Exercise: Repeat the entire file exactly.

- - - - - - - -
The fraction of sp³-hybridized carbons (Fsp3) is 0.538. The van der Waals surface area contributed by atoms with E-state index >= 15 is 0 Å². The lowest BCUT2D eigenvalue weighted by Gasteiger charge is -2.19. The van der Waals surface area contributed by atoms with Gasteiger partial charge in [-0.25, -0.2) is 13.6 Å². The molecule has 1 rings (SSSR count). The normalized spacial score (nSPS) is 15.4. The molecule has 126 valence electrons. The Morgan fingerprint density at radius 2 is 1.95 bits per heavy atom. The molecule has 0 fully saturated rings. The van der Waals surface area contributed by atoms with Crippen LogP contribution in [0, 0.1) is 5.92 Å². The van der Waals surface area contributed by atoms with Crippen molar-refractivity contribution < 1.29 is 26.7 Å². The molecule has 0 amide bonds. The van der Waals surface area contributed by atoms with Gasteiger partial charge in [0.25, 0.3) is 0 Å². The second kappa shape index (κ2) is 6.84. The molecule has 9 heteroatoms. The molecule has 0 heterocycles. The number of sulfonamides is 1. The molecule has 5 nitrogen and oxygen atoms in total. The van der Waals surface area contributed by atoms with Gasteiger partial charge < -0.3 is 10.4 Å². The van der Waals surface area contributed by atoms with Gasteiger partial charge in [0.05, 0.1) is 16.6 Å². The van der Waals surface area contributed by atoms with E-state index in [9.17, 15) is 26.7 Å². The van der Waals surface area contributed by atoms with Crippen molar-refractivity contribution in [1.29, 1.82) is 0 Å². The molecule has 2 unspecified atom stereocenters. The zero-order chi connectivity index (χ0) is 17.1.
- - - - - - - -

The fraction of sp³-hybridized carbons (Fsp3) is 0.538. The van der Waals surface area contributed by atoms with E-state index >= 15 is 0 Å². The lowest BCUT2D eigenvalue weighted by Gasteiger charge is -2.19. The van der Waals surface area contributed by atoms with Gasteiger partial charge in [-0.25, -0.2) is 13.6 Å². The molecule has 1 rings (SSSR count). The normalized spacial score (nSPS) is 15.4. The molecule has 126 valence electrons. The Morgan fingerprint density at radius 2 is 1.95 bits per heavy atom. The molecule has 0 fully saturated rings. The van der Waals surface area contributed by atoms with Crippen LogP contribution in [0, 0.1) is 5.92 Å². The van der Waals surface area contributed by atoms with Crippen molar-refractivity contribution < 1.29 is 26.7 Å². The molecule has 0 amide bonds. The van der Waals surface area contributed by atoms with Gasteiger partial charge in [0.25, 0.3) is 0 Å². The second kappa shape index (κ2) is 6.84. The molecule has 9 heteroatoms. The molecule has 0 heterocycles. The number of sulfonamides is 1. The molecule has 5 nitrogen and oxygen atoms in total. The van der Waals surface area contributed by atoms with Gasteiger partial charge < -0.3 is 10.4 Å². The van der Waals surface area contributed by atoms with Gasteiger partial charge in [0.05, 0.1) is 16.6 Å². The van der Waals surface area contributed by atoms with E-state index in [9.17, 15) is 26.7 Å². The van der Waals surface area contributed by atoms with Crippen molar-refractivity contribution in [1.29, 1.82) is 0 Å². The molecule has 2 unspecified atom stereocenters. The zero-order chi connectivity index (χ0) is 17.1.